MotivationGenetic heterogeneity is the phenomenon that distinct genetic variants may give rise to the same phenotype. The recently introduced algorithm Fast Automatic Interval Search (FAIS) enables the genome-wide search of candidate regions for genetic heterogeneity in the form of any contiguous sequence of variants, and achieves high computational efficiency and statistical power. Although FAIS can test all possible genomic regions for association with a phenotype, a key limitation is its inability to correct for confounders such as gender or population structure, which may lead to numerous false-positive associations.ResultsWe propose FastCMH, a method that overcomes this problem by properly accounting for categorical confounders, while still retaining statistical power and computational efficiency. Experiments comparing FastCMH with FAIS and multiple kinds of burden tests on simulated data, as well as on human and Arabidopsis samples, demonstrate that FastCMH can drastically reduce genomic inflation and discover associations that are missed by standard burden tests.Availability and ImplementationAn R package fastcmh is available on CRAN and the source code can be found at: https://www.bsse.ethz.ch/mlcb/research/bioinformatics-and-computational-biology/fastcmh.html
Llinares-López F, Grimm DG, Bodenham DA, et al., 2015, Genome-wide detection of intervals of genetic heterogeneity associated with complex traits, Publisher: Oxford University Press (OUP), Pages: i240-i249, ISSN: 1367-4803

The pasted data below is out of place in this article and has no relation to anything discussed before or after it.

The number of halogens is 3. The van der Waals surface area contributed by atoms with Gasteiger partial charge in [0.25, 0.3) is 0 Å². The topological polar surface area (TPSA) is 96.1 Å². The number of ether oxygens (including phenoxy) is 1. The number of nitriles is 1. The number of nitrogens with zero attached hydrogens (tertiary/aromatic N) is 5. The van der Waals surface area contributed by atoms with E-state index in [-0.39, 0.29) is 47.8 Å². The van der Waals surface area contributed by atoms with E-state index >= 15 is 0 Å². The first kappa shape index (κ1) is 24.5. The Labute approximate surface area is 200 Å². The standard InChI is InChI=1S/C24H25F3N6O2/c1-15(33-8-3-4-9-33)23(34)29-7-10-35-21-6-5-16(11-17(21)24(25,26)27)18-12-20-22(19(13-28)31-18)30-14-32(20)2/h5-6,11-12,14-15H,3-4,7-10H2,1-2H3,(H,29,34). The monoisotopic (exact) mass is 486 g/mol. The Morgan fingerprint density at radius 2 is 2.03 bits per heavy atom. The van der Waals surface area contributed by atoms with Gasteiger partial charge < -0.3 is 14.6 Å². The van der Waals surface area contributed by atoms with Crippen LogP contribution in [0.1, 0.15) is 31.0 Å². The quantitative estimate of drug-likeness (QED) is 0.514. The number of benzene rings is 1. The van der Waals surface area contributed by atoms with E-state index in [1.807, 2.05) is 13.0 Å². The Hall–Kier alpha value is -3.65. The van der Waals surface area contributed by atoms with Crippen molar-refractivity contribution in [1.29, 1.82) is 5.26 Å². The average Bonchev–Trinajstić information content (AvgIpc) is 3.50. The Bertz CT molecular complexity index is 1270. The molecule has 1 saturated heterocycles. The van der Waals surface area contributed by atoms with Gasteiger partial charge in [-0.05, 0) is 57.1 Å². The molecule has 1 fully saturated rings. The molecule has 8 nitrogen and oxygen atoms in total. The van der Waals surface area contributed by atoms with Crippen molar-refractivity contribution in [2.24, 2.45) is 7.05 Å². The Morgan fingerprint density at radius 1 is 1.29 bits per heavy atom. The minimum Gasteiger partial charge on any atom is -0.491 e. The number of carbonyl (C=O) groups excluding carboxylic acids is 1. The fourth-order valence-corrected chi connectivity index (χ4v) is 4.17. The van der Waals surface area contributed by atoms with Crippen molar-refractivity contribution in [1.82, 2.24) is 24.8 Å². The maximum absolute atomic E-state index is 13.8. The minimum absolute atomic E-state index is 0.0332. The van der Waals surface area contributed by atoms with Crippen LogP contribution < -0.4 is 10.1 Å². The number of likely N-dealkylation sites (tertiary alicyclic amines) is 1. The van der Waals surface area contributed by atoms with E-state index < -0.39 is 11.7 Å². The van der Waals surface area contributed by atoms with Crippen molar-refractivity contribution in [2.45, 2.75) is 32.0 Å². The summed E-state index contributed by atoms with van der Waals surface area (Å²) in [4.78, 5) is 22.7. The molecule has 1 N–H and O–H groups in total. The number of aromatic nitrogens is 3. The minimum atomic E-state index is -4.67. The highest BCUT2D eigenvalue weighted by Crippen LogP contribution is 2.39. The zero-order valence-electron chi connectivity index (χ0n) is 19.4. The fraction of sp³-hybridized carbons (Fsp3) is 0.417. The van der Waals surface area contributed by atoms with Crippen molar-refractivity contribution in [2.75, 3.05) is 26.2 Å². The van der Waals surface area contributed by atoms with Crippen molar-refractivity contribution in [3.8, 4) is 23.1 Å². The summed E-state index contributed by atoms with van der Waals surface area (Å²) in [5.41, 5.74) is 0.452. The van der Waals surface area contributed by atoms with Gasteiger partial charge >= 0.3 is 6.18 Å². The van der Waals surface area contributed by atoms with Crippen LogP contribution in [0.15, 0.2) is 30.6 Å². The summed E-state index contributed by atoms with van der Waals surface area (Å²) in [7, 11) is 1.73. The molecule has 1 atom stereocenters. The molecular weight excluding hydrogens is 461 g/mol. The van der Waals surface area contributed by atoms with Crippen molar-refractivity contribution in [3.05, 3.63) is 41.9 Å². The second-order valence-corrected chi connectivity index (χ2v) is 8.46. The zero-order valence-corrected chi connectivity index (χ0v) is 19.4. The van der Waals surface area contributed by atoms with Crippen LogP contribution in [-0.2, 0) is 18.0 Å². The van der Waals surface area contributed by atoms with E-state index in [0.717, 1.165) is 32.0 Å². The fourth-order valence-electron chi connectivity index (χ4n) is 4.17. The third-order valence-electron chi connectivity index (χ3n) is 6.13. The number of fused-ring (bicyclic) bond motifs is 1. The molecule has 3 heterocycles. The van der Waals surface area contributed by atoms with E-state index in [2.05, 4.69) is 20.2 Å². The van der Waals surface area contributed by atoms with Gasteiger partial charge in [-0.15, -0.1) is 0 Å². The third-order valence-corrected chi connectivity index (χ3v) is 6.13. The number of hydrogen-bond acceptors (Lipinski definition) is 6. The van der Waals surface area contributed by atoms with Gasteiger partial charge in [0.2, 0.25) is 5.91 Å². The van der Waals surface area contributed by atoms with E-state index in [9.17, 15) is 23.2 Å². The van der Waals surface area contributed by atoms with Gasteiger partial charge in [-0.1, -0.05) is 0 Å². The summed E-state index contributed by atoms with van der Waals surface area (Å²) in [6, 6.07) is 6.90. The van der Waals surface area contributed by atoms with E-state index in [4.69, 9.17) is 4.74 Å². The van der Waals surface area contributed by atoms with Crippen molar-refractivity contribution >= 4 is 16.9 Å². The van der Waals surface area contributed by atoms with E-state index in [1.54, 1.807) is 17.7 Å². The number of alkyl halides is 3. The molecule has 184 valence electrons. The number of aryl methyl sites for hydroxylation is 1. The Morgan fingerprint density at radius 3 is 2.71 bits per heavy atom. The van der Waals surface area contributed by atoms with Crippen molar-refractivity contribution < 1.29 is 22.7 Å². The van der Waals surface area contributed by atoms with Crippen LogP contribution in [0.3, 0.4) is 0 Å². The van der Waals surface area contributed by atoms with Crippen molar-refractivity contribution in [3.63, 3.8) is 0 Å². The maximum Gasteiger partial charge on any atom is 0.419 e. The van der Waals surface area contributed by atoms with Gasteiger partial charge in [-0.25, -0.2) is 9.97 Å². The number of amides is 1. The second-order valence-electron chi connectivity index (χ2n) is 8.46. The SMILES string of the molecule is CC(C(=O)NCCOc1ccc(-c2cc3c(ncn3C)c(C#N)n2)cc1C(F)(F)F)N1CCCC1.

Adams NM, Bodenham DA, 2015, A comparison of efficient approximations for a weighted sum of chi-squared random variables, Statistics and Computing, Vol: 26, Pages: 917-928, ISSN: 0960-3174
In many applications, the cumulative distribution function (cdf) FQNFQN of a positively weighted sum of N i.i.d. chi-squared random variables QNQN is required. Although there is no known closed-form solution for FQNFQN, there are many good approximations. When computational efficiency is not an issue, Imhof’s method provides a good solution. However, when both the accuracy of the approximation and the speed of its computation are a concern, there is no clear preferred choice. Previous comparisons between approximate methods could be considered insufficient. Furthermore, in streaming data applications where the computation needs to be both sequential and efficient, only a few of the available methods may be suitable. Streaming data problems are becoming ubiquitous and provide the motivation for this paper. We develop a framework to enable a much more extensive comparison between approximate methods for computing the cdf of weighted sums of an arbitrary random variable. Utilising this framework, a new and comprehensive analysis of four efficient approximate methods for computing FQNFQN is performed. This analysis procedure is much more thorough and statistically valid than previous approaches described in the literature. A surprising result of this analysis is that the accuracy of these approximate methods increases with N.
Bodenham DA, Adams NM, 2014, Adaptive change detection for relay-like behaviour, IEEE Joint Intelligence and Security Informatics Conference (JISIC 2014), Publisher: IEEE, Pages: 252-255
Bodenham DA, Adams NM, 2013, Continuous monitoring of a computer network using multivariate adaptive estimation, IEEE 13th International Conference on Data Mining (ICDM), Publisher: IEEE, Pages: 311-318, ISSN: 2375-9232
This data is extracted from the Web of Science and reproduced under a licence from Thomson Reuters. You may not copy or re-distribute this data in whole or in part without the written consent of the Science business of Thomson Reuters.